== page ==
Why use an agent?
Selling a home takes more than just putting a "for sale" sign out front. You need an agent with experience and training to help you determine the right price, come up with an effective marketing strategy, and anticipate and solve any problems that come up during the selling process. A real estate professional can help you with every part of selling your home, and offer you a smoother, hassle-free experience.
When you’re selling your home, there are a number of advantages to working with an agent:
Pricing your property right
If you price your property too low, it may sell quickly, but you’ll lose out on money. If you price it too high, it may not sell at all. Your agent can help you figure out the best asking price for your home.
The benefits of the right price
A well-priced property may generate competing offers, which will drive up the final price. Other real estate professionals will be enthusiastic about presenting your property to their buyers. Your home will sell faster because it is exposed to more qualified buyers.
Listen to the market
As part of your pricing strategy, your agent will put together a comparative market analysis, which is a good indicator of what today’s buyers are willing to pay. It compares the market activity of homes similar to yours in your neighbourhood:
Renovating for resale
Renovations don’t have to be expensive or extensive to offer you a good rate of return. In fact, a quick coat of paint can go a long way to boosting your selling price. Just make sure your new décor is tasteful, with shades of white and tame versions of popular colours.
The kitchen and bathroom are your best bets for renovation with the highest payback. Take a look at these average rates of return for home upgrades:
Glossary of terms
Amortization period: The actual number of years it will take to pay back your mortgage loan.
Appraised value: An estimate of the value of the property, conducted for the purpose of mortgage lending by a certified appraiser.
Assumability: Allows the buyer to take over the seller’s mortgage on the property.
Closed mortgage: A mortgage that locks you into a specific payment schedule. A penalty usually applies if you repay the loan in full before the end of a closed term.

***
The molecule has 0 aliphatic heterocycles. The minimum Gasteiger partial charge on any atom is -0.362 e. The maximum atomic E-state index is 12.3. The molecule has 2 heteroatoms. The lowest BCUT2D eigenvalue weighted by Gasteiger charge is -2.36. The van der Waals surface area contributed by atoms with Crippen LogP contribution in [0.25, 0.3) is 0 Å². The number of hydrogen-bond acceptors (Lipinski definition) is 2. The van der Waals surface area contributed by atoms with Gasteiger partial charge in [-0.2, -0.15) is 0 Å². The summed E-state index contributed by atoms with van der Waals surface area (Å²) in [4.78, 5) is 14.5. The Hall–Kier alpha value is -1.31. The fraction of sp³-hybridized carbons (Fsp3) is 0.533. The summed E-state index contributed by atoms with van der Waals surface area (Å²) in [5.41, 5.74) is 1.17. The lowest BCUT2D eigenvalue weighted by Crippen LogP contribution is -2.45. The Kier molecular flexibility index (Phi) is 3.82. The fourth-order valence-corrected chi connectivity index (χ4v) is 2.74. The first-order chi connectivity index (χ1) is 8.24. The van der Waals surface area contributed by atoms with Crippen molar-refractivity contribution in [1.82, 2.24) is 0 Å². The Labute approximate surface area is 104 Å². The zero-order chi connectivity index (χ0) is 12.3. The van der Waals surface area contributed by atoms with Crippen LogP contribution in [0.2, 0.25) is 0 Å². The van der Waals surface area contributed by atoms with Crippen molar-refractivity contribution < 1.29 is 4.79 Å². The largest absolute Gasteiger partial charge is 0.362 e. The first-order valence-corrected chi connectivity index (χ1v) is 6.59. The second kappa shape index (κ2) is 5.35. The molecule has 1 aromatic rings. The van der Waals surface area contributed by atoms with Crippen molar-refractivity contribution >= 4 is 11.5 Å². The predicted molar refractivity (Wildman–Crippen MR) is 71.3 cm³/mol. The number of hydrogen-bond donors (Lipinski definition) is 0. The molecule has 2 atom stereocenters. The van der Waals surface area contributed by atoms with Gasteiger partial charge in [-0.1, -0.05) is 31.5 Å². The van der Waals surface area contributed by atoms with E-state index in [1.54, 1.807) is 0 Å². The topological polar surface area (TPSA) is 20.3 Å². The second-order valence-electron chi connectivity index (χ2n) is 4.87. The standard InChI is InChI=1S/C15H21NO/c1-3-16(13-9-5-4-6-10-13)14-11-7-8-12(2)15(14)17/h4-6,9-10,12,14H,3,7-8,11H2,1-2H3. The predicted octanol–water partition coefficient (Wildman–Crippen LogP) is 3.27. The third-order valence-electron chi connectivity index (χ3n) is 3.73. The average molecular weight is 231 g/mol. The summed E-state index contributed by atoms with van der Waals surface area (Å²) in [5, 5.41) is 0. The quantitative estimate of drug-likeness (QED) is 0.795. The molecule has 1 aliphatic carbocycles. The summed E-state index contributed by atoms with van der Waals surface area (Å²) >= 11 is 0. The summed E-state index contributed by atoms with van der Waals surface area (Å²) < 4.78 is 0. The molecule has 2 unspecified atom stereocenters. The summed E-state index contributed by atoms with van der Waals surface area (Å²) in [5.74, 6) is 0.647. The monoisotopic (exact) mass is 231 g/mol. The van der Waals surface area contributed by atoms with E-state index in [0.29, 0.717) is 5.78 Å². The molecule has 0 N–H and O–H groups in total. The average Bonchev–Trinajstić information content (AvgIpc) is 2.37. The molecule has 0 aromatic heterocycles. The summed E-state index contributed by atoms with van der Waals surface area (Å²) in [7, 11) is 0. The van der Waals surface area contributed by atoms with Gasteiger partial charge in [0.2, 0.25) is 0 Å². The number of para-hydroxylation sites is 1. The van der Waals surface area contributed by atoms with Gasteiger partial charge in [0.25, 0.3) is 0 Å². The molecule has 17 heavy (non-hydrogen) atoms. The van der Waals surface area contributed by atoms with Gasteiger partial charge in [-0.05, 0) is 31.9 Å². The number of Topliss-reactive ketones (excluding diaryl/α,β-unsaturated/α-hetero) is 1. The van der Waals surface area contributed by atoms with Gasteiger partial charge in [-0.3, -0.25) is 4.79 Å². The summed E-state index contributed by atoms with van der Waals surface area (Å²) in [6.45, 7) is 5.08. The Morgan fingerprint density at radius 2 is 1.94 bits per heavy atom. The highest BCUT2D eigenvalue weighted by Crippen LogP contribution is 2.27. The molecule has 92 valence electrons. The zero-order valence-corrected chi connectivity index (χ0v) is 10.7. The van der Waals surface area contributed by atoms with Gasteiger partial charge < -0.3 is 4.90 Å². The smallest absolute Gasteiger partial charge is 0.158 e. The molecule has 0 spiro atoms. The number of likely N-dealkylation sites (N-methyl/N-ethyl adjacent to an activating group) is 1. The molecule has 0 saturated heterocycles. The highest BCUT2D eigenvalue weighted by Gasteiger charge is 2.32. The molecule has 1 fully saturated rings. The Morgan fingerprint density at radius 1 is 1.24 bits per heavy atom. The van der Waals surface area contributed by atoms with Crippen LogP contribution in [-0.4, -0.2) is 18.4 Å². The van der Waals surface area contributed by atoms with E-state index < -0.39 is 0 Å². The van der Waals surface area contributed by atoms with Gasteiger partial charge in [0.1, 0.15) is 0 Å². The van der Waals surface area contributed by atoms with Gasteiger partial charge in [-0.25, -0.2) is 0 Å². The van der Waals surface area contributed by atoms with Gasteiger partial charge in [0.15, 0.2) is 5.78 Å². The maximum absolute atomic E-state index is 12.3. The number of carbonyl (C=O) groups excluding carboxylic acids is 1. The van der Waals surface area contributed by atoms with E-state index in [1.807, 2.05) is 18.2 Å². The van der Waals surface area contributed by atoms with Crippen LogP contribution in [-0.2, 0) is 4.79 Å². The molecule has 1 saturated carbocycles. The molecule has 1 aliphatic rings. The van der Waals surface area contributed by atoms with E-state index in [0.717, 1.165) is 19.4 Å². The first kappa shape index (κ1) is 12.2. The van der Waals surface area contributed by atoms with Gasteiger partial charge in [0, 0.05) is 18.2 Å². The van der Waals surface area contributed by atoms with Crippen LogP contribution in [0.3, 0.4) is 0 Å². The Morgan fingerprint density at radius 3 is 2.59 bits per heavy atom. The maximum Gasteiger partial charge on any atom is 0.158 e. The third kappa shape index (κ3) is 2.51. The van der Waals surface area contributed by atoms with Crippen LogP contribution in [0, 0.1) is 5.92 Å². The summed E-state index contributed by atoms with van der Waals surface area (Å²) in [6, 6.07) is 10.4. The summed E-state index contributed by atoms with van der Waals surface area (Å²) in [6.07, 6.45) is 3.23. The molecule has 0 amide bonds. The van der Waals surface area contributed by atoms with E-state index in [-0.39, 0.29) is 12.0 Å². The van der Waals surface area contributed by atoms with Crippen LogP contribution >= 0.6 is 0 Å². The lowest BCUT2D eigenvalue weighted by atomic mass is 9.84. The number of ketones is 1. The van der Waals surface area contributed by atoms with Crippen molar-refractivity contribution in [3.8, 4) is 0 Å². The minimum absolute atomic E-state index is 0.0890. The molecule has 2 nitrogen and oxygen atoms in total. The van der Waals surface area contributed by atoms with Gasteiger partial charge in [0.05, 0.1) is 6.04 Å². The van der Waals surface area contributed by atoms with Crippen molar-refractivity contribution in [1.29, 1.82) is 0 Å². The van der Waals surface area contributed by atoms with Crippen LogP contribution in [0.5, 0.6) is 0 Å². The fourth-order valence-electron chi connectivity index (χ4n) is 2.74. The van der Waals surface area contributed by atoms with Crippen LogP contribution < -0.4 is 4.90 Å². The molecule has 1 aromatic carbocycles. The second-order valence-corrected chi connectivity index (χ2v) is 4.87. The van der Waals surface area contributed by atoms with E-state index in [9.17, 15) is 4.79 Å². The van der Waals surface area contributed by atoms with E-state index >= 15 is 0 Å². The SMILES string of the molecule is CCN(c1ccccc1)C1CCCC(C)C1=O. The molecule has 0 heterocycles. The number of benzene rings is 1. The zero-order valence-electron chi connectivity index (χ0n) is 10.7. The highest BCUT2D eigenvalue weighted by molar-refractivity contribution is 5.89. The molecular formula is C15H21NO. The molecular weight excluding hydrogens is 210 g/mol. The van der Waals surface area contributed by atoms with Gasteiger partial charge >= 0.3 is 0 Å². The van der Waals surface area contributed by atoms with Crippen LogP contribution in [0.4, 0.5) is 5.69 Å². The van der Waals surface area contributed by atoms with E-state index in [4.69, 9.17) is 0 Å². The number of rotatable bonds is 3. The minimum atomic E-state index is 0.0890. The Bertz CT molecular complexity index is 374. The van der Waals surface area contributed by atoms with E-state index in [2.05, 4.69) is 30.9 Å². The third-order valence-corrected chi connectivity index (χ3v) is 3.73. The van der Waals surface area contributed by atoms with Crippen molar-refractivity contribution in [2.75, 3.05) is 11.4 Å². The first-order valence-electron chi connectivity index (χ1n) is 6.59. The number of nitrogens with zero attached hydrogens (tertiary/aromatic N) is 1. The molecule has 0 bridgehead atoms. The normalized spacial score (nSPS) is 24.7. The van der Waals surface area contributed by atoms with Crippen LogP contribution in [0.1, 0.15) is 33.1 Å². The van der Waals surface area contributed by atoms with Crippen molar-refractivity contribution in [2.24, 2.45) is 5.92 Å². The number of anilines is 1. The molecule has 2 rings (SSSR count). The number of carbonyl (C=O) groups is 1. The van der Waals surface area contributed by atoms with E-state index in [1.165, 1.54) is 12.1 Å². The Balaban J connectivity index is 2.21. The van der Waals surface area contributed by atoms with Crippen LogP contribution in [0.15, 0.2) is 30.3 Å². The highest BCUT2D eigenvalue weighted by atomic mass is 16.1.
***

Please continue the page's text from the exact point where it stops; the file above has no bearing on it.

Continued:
Condominium fee: A payment among owners, which is allocated to pay expenses.
Conventional mortgage: A mortgage loan issued for up to 75% of the property’s appraised value or purchase price, whichever is less.
Down payment: The buyer’s cash payment toward the property that is the difference between the purchase price and the amount of the mortgage loan.
Equity: The difference between the home’s selling value and the debts against it.
High-ratio mortgage: A mortgage that exceeds 75% of the home’s appraised value. These mortgages must be insured for payment.
Interest rate: The value charged by the lender for the use of the lender’s money, expressed as a percentage.
Land transfer tax, deed tax or property purchase tax: A fee paid to the municipal and/or provincial government for the transferring of property from seller to buyer.
Maturity date: The end of the term of the loan, at which time you can pay off the mortgage or renew it.
Mortgagee: The financial institution or person that lends the money.
Mortgage insurance: Applies to high-ratio mortgages. It protects the lender against loss if the borrower is unable to repay the mortgage.
Mortgage life insurance: Pays off the mortgage if the borrower dies.
Mortgagor: The borrower.
Open mortgage: Allows partial or full payment of the principal at any time, without penalty.
Portability: A mortgage option that enables borrowers to take their current mortgage with them to another property, without penalty.
Pre-approved mortgage: Qualifies you for a mortgage before you start shopping. You know exactly how much you can spend and are free to make a firm offer when you find the right home.
Prepayment privileges: Voluntary payments that are in addition to regular mortgage payments.
Principal: The amount borrowed or still owing on a mortgage loan. Interest is paid on the principal amount.
Refinancing: Paying off the existing mortgage and arranging a new one or renegotiating the terms and conditions of an existing mortgage.
Renewal: Renegotiation of a mortgage loan at the end of a term for a new term.
Second mortgage: Additional financing, which usually has a shorter term and a higher interest rate than the first mortgage.
Term: The length of time the interest rate is fixed. It also indicates when the principal balance becomes due and payable to the lender.
Title: Legal ownership in a property.
Variable rate mortgage: A mortgage with fixed payments that fluctuates with interest rates. The changing interest rate determines how much of the payment goes towards the principal.
Vendor take-back mortgage: When the seller provides some or all of the mortgage financing in order to sell their property.